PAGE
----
My COVID Times Diary: Let’s not flip the switch just yet

My COVID Times Diary: Let’s not flip the switch just yet

Well, I think we tried very hard not to be overconfident, because when you get overconfident, that’s when something snaps up and bites you. ~ Neil Armstrong

At the time I’m writing this approximately 345,000 Americans have died from the coronavirus and almost 20 million have been infected.  Also, a new variant of COVID has been detected, a new mutation.  This is not even remotely unusual, viruses mutate frequently, unfortunately this most recent mutation apparently is more transmissible than the earlier variants.  Not more virulent, just more transmissible.  So it means that it will be easier to get infected but not more likely that you’ll die from the disease.  However it’s a numbers a game, and even if it’s not more deadly, if people get more easily infected, more will get ill, more ICU’s will get flooded and lose capacity, and more people will die.

But there’s light at the end of the proverbial tunnel, several vaccines have either been approved or are in the approval process, people have begun to get vaccinated.  What I want to talk about tonight is the overconfidence many people seem to have about what’s happening.  As the vaccines were approved, politicians, as they will do, made grand statements about the speed in which people will get vaccinated.  It’s important to keep in mind that the only vaccines currently approved need to be given to each person twice.  So if there are two million doses, one million people get vaccinated.  Politicians pronounced that by the end of 2020, twenty million Americans would get vaccinated.  Here, on January first I can tell you the number is between 2 and 3 million.  So we missed out target by about 87%.

The problem isn’t with the pace of vaccinations, it makes perfect sense that doing this type of rollout would have a lot of logistical difficulty.  Particularly doing a rollout around the holidays, when hospital staffs are stretched to the maximum at the height of a pandemic.  The pace will certainly pick up through the new year as additional staff are hired, the holidays are over and the logistics begin to get worked out.  The problem is the impact that the initial misinformation has on people.  There are roughly 330 million people in the US, about 210 million adults, and 120 million children.  Let’s focus on just the adults for this conversation.  We’ve heard a lot from politicians about having everyone vaccinated by summer.  So that’s 120 million people vaccinated in six months.  For that to happen, we need to vaccinate 20 million people per month, ten times the rate we achieved in January.  If we talk about even wanting to vaccinate older children that number goes up to 25 million per month.

I work in education, and all across education there is a lot of discussion about school in the Fall of 2021 being relatively normal.  That would mean a large percentage of the population being vaccinated, enough so that social distancing requirements could be relaxed.  This is what has to happen for schools to be able to fill classrooms, as classrooms don’t fit full capacity while maintaining six foot distances between students.  Now those of you who are logically and mathematically inclined are likely thinking, hey buddy, school doesn’t start until Aug/Sept so you really have 8 full months to get everyone vaccinated.  The problem is that schools and colleges need lead times to prepare for whatever mode of education that they are in.  You can’t just wait until August first to decide what you’re doing.  Is it possible that we’ll get there?  Absolutely, is it likely? Well, let’s look at that.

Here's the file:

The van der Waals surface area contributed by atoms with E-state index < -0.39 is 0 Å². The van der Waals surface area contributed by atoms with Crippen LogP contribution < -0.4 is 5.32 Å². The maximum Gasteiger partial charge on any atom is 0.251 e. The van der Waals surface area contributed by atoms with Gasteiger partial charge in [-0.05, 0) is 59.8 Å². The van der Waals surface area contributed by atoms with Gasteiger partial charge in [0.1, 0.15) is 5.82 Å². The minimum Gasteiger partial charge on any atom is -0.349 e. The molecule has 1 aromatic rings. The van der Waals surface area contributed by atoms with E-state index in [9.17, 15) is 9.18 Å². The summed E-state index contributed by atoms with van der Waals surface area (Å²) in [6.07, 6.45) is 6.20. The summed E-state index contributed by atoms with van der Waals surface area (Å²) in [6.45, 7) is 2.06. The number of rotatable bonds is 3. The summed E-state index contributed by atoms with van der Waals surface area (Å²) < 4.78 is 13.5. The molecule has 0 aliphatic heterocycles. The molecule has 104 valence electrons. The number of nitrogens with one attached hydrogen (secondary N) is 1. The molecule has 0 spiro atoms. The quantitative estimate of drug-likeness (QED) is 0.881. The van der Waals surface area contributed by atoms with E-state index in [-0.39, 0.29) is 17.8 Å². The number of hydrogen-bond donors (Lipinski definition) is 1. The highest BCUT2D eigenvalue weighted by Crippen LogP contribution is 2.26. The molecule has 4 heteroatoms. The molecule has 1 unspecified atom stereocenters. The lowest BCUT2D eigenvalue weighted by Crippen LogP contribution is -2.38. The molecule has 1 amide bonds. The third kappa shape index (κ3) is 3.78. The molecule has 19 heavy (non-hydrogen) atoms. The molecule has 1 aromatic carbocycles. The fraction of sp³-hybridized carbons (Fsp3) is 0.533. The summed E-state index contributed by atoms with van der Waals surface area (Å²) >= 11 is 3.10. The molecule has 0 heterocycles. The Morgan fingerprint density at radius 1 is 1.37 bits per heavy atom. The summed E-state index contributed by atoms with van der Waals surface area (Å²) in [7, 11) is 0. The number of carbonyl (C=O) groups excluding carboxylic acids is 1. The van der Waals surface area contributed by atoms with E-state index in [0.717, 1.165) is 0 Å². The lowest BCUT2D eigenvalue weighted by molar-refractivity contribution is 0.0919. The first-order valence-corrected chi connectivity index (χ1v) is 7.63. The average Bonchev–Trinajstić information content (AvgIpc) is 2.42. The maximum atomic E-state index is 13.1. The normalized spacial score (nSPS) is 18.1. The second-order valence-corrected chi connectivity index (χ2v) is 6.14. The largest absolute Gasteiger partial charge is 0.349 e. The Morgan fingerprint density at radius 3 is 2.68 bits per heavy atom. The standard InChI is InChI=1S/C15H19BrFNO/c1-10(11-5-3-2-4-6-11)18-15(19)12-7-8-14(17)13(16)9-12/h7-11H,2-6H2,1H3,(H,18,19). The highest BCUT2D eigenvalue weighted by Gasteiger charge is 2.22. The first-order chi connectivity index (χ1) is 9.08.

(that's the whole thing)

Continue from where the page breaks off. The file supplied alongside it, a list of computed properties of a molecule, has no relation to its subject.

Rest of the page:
In addition to the logistical issues that I’ve mentioned, we have a few additional issues to face.  The first is that for one of the vaccines specialized freezers are needed and if the vaccine temperature comes up to room temperature the doses have to be used within 48 hours or be discarded adding to the logistical puzzle.  There also are some issues with getting the vaccine raw materials in order to meet production schedules.  Finally, there is the issue of vaccine hesitancy.  In fact, even some health care workers have been hesitant and have refused to get the vaccine.  Now, additional vaccines are in the approval process and certainly they will help with the issue.

So what I want to make sure people do is not flip the switch so fast and assume all of this is over.  We’ll be wearing masks at least until August and in fact, given social gatherings over the holidays, we’re likely to see up 90,000 deaths just in January.  So be vigilant friends, and don’t make that mental jump just yet.  It’s not good for your psyche or your happiness.

 

 

 

About Michael Kane

Michael Kane is a writer, photographer, educator, speaker, adventurer and a general sampler of life. His books on hiking and poetry are available in soft cover and Kindle on Amazon.
This entry was posted in Life in Covid Times and tagged , , , , , , . Bookmark the permalink.

2 Responses to My COVID Times Diary: Let’s not flip the switch just yet

  1. Susan Kotelnicki says:

    Hi Michael,

    My first comment is on the numbers. It is stated that there’s 210 million adults but we are only vaccinating 120 million. Is there a mixup on the numbers? If so that makes the calculations more ominous.
    My second comment is- Thank you for being realistic and painting the picture for the readers. I appreciate that.
    Make today a good day.

    • Michael Kane says:

      Hello Susan, I have not heard the 120 million number, but my best guess would be that, that number is a goal for 60% vaccinated to achieve the minimum number to begin to confer herd immunity.

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